We sat at the bar and had a couple of Dos Equis on draft. The bar itself had a sort of concrete top that made me wish for chalk! Great atmosphere in the place and the people were all very friendly. Harold, the owner, sat quietly at the end of the bar and his girlfriend was behind the bar mixing fresh mojitos with fresh mint. She gave us a sample and it was wonderful. I suspect the fresh flowers on every table was her touch - zinnias, black-eyed susans, daisys, etc. We met another interesting character in there, Father Mike, with whom we visited for a while. He and Steve have both done a lot of traveling so they talked about places I've never been. That's him, in the picture, talking to some fellows outside the pub.

We decided we'd have to come back for dinner because the menu looked too good to pass up.

From there we headed out to visit the American Cemetery. It's probably the oldest cemetery in the Louisiana Purchase. This is the cemetery where they filmed the funeral scene in Steel Magnolias. While there we found the grave of Dr. John Sibley, who as soon as I "twittered" this, I found out was the great, great, great grandfather of blogging buddy Jim at My Bossier. Small world! Dr. John Sibley was a Revolutionary War soldier and was appointed by President Thomas Jefferson as surgeon to the U.S. Army at Natchitoches. If you want to read that plaque you'll have to go to my Flickr photos and look at it there.

We went back to the pub for dinner. And more beer. We both had cheeseburgers and fries and they were awesome. It's hard to get too excited about a cheeseburger but these were great. And the fries were "real." Like you'd make in your own kitchen. We went back the next day and had lunch before leaving town and had the brisket po-boy. Also incredible. We can't wait to go back and try the home made pizzas which looked incredible.

They had a rockabilly band come in about 9:30 and we stayed to check that out. They were really fun and we had a good time. They were called The Makeshifts. They played a lot of Johnny Cash and such. They were dressed the part with the suits, sideburns and hair styles.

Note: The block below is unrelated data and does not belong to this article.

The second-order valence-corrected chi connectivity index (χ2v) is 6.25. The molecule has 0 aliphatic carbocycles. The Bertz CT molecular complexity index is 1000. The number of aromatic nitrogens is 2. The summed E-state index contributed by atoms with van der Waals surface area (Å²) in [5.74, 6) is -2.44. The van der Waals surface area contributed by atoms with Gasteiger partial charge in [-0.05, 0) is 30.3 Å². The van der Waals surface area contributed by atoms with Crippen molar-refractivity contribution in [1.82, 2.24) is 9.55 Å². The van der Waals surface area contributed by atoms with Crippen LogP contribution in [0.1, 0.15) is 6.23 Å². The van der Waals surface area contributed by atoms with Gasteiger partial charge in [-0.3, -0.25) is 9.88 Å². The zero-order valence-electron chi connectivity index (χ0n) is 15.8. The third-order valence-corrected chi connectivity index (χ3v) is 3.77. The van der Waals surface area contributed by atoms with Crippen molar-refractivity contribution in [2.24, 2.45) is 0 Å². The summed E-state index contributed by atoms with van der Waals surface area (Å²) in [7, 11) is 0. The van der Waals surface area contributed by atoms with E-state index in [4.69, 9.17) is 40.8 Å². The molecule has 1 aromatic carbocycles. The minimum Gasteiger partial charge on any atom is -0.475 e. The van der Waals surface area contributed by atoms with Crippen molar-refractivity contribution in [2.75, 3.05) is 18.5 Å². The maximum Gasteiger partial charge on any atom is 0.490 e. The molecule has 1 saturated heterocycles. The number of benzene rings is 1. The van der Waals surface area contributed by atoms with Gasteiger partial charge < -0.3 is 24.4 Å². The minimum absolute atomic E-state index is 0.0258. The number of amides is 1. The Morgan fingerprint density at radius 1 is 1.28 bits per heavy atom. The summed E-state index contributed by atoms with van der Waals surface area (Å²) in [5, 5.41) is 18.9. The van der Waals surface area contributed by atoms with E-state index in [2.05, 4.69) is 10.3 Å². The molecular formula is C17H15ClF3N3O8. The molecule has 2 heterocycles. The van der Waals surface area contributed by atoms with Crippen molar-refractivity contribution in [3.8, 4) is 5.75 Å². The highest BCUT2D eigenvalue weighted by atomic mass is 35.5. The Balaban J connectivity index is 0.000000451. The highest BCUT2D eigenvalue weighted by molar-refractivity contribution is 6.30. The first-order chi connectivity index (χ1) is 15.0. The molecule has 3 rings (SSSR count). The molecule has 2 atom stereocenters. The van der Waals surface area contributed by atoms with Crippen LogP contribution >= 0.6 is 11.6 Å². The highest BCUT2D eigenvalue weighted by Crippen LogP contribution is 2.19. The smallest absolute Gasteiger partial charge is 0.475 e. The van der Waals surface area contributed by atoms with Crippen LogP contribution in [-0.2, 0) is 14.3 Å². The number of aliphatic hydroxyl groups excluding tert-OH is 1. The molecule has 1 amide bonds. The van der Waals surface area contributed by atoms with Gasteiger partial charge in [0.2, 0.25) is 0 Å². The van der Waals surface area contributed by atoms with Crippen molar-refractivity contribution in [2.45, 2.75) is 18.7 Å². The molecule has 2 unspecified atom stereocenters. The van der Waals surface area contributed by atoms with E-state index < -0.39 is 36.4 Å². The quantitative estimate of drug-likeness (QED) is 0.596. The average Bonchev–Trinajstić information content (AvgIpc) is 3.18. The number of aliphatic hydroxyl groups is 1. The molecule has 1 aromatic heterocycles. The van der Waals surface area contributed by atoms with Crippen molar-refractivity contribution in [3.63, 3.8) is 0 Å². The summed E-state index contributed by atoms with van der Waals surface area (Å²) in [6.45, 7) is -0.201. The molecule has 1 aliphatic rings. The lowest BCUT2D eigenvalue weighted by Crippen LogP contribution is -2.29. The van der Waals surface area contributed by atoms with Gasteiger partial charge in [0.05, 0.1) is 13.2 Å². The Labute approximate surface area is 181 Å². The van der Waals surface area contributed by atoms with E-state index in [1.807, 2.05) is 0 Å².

We finally left the pub and walked back to the hotel along the river. The ducks had all come up onto the bank for the night and we watched them a bit and finally called it a night.

Before leaving town the next day we hit the Book Merchant again and a kitchen store. We went back to the pub for our brisket sandwiches and then headed out of town.

Our last stop was at Grand Ecore; we'd been there before but the view of Red River from there is incredible. The Visitor's Center is on a 480 foot bluff over the river; there is a long, wrap-around porch with rocking chairs where you can just sit, watch the river, and listen to the birds. It was a strategic site during the Civil War because of the unique views of the river from all directions. There is a walking trail as well where you can still see the remains of the trenches dug by the soldiers.

It was a busy 24 hours but we enjoyed it. As often as we go to Nachitoches, we decided this time that we wanted to do some things we'd never done before and I guess we did. The church and the cemetery were both new sites for us. We've still never done the plantation tour - there are several that are very close. We'll save that for next time.

Related Posts:
The Full Metal Jacket Reach Around: Natchitoches Edition
Catching Up


Red said...

Cool! Thanks for the travel idea. Husband has been wanting some adventure. This may be the ticket ;-)

G.R. said...

When I was stationed at Ft Polk I would make trips to Natchitoches. What a quaint town, full of history, and good food. I remember going to Mariners on Lake Sibley and having a fine meal.

I also remember Lasyones. It's a throw back to the restaurants past, but what good food.

It was a good place for some friends from Shreveport and I to meet, when I was at Ft Polk. I have fond memories of Natchitoches.

I think I might plan a trip to Natchitoches and revisit some old haunts.